R.I.P. Blockbuster
November 8, 2013 7:46 AM   Subscribe

The last remnants of the old LLC are being swept away forever. Nathan Rabin over at The Dissolve offers his own personal requiem to the store. And because moving on is part of the healing process, movie fans should prepare themselves for some final liquidation sales.
posted by AlonzoMosleyFBI (79 comments total) 5 users marked this as a favorite
 
RIP Blockbuster...you somehow hung on about a year longer than anyone even realized.
posted by T.D. Strange at 7:57 AM on November 8, 2013 [2 favorites]


My very first job was working at Blockbuster Video* the summer Titanic came out on VHS. It was a very weird place that treated its employees pretty poorly, but this includes my on-site managers, so I got along great with the people I interacted with day to day. It's been weird watching all the video rental stores finally disappear, and I'm honestly a little sad about it.

*I had to go to a Blockbuster Music to watch the training video. Thinking about Blockbuster Music, created right at the record store business completely imploded, still makes me laugh.
posted by Elementary Penguin at 7:57 AM on November 8, 2013 [3 favorites]


Awesome link text. :7)

I remember my sister-in-law proudly telling me about all the kids' movies she got on DVD at a Blockbuster that was closing down near her. Their oldest is in high school now, making that quiet a few years ago, so I guess…Blockbuster has always been dying?
posted by wenestvedt at 7:58 AM on November 8, 2013


In the mefi thread about Blockbuster's bankruptcy, I was quite charmed to see it fail! Good night, sweet prince, and may flights of mean-ass vultures sing thee to thy irrelevance.
posted by Greg Nog at 7:58 AM on November 8, 2013 [2 favorites]


The Rabin piece makes clear an internal conflict I've had for a while -- something that I've probably been able to figure out because I forget where I came from.

I've always understood (and agreed) with the cinephile and freer-speech reasons for disliking Blockbuster as many people around my (and his) age would feel, but I've also always had strong feelings of nostalgia for Blockbuster as well.

Despite the chain's flaws, if you were somebody who grew up in Bumfuck Nowhere, it wasn't the place driving decent indie Mom and Pop stores out of business; it was an oasis of choice in a world where most video rentals were done at a gas station, grocery store, or barber shop.

(Basically, it's the Barnes and Noble problem all over again.)
posted by MCMikeNamara at 7:59 AM on November 8, 2013 [20 favorites]


It really is amazing how fast their business model collapsed.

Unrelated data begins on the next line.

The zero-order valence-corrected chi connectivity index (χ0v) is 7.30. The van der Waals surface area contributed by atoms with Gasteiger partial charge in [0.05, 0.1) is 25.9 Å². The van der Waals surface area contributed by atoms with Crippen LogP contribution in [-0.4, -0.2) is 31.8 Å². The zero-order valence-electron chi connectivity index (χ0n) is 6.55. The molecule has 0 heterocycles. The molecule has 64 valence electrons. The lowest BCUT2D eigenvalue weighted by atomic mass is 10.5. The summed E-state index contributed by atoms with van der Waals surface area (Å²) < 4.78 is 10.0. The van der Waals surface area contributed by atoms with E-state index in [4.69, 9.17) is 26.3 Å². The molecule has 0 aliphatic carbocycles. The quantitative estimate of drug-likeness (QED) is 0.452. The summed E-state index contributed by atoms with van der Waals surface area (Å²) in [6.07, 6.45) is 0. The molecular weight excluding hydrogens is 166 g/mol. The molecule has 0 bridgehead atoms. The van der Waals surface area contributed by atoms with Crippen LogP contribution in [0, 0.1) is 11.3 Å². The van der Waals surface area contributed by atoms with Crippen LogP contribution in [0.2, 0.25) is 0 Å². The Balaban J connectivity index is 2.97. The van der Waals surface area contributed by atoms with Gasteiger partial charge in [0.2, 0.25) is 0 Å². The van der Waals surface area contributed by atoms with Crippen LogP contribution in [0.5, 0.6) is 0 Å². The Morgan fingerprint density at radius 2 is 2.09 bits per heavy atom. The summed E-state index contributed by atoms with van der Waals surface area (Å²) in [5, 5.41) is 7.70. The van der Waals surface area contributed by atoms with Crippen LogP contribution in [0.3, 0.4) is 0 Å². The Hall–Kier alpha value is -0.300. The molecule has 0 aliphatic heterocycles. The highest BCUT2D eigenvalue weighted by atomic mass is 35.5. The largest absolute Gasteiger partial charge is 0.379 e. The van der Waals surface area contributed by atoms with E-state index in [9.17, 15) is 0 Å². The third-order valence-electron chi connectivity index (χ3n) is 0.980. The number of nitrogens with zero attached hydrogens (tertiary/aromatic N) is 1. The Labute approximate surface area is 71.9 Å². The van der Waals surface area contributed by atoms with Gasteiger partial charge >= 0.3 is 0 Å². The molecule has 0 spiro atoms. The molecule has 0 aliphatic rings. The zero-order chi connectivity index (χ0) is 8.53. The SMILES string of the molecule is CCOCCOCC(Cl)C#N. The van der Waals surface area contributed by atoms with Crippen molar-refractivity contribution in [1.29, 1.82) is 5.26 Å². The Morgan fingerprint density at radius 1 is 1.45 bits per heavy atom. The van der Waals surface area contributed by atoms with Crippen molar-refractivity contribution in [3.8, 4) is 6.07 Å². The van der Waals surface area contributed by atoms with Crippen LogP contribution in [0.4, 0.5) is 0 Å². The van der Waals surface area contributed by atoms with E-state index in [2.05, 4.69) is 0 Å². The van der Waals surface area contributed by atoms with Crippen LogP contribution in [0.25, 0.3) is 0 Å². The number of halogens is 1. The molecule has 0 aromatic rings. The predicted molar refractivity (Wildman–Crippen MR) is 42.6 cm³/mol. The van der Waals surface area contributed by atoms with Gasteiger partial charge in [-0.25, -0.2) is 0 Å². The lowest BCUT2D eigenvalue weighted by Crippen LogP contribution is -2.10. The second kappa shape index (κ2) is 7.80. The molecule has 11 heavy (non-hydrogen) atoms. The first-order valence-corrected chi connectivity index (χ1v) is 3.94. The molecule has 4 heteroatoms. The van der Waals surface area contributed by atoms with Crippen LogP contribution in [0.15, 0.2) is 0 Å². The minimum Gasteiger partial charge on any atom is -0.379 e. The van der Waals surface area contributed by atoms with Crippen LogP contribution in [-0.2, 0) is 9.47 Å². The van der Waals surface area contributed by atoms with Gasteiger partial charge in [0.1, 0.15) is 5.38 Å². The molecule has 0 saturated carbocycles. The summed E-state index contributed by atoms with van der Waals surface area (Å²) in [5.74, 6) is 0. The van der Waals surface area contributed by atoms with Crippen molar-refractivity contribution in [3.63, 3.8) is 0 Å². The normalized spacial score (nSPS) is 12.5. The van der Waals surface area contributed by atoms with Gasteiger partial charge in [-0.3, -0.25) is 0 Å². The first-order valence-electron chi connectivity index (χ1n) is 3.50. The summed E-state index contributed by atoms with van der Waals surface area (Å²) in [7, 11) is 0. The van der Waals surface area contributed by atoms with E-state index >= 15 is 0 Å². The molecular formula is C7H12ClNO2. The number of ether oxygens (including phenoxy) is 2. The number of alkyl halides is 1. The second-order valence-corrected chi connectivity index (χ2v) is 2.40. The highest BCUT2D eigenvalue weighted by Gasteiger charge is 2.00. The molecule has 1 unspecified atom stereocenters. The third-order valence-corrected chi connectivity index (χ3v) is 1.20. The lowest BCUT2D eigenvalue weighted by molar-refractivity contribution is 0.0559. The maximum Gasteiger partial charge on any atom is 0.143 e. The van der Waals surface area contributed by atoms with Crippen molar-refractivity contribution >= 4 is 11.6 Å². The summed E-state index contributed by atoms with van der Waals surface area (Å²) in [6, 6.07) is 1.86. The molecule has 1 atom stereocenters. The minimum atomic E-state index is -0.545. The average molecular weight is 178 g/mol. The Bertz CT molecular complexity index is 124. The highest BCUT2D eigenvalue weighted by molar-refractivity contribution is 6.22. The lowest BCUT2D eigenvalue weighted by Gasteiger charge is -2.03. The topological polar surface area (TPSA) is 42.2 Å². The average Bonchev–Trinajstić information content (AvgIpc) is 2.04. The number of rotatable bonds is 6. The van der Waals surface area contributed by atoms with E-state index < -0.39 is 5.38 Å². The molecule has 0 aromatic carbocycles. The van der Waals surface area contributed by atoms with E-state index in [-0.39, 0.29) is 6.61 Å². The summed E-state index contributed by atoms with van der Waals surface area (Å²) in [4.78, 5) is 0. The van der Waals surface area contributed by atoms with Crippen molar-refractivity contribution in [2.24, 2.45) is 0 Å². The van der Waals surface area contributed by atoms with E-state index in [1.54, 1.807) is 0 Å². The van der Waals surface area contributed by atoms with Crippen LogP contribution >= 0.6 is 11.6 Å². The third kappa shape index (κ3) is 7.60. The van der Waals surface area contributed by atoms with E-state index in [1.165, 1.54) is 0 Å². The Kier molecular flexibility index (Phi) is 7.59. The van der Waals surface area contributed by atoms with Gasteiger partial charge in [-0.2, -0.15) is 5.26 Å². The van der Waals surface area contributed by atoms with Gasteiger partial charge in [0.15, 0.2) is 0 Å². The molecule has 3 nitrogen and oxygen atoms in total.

posted by Chocolate Pickle at 8:00 AM on November 8, 2013 [6 favorites]


.

I haven't been to one in years (which means I had a hand in their extinction) but I still think of a proper birthday as one that involves a pizza, a sheet cake, and rental video with the family.
posted by codswallop at 8:02 AM on November 8, 2013 [3 favorites]


Remember when the VCR and video rentals were destroying the movie industry ?

Heh. I remember the first time I tried to get a BB membership. They required two forms of ID, so I used my new drivers license and my expired one. No bueno. But they took a library card so...

Their selection sucked compared to 8th Street Video on 9th Street! so I didn't rent there often. But the could be counted on to have the newer stuff in stock.
posted by Pogo_Fuzzybutt at 8:08 AM on November 8, 2013 [1 favorite]


Good riddance from one point of view: the opaque orange film they put on the outside windows around here was really awful. It really screwed up the look of a streetscape, even if said streetscape wasn't that great to begin with (e.g. Rideau Street in front of the Rideau Center in Ottawa).
posted by Monday, stony Monday at 8:10 AM on November 8, 2013


While the economic reality is overwhelming, it's still a shame that the rental-store model is going away. Gizmodo, of all places, made the point well - the studios' total control of streaming rights means there are many, many movies that would be stocked at any self-respecting movie store - Star Wars, for instance - but can't be streamed legally, anywhere, anytime, and are too old to be in Redbox's rotation. So your only option is to (a) buy them at full price or (b) get a Netflix membership and wait two or three days for the disc to arrive in the mail.

The future - sometimes, it's lamer than the past.
posted by Holy Zarquon's Singing Fish at 8:13 AM on November 8, 2013 [20 favorites]


Back in the days when they would charge you the full price of re-renting a first run movie as the "late-fee", I got charged something like $45 for renting The Matrix and forgetting about it for a weekend in highschool.

I refused to pay, went out to my truck and cut up my Blockbuster card and came back in to give the tiny pieces to the poor clerk charged with carrying out the company's customer screwing policies. I didn't set foot in another Blockbuster for about 7 years, and then took great glee in how the company had clearly collapsed over that time after my now fiance insisted on dragging me into a dilapidated BB storefront to rent "Lost Boys", as she was shocked I had never seen it.

I wish now I had just stolen that copy of Lost Boys, because fuck Blockbuster. Good riddance.
posted by T.D. Strange at 8:16 AM on November 8, 2013 [4 favorites]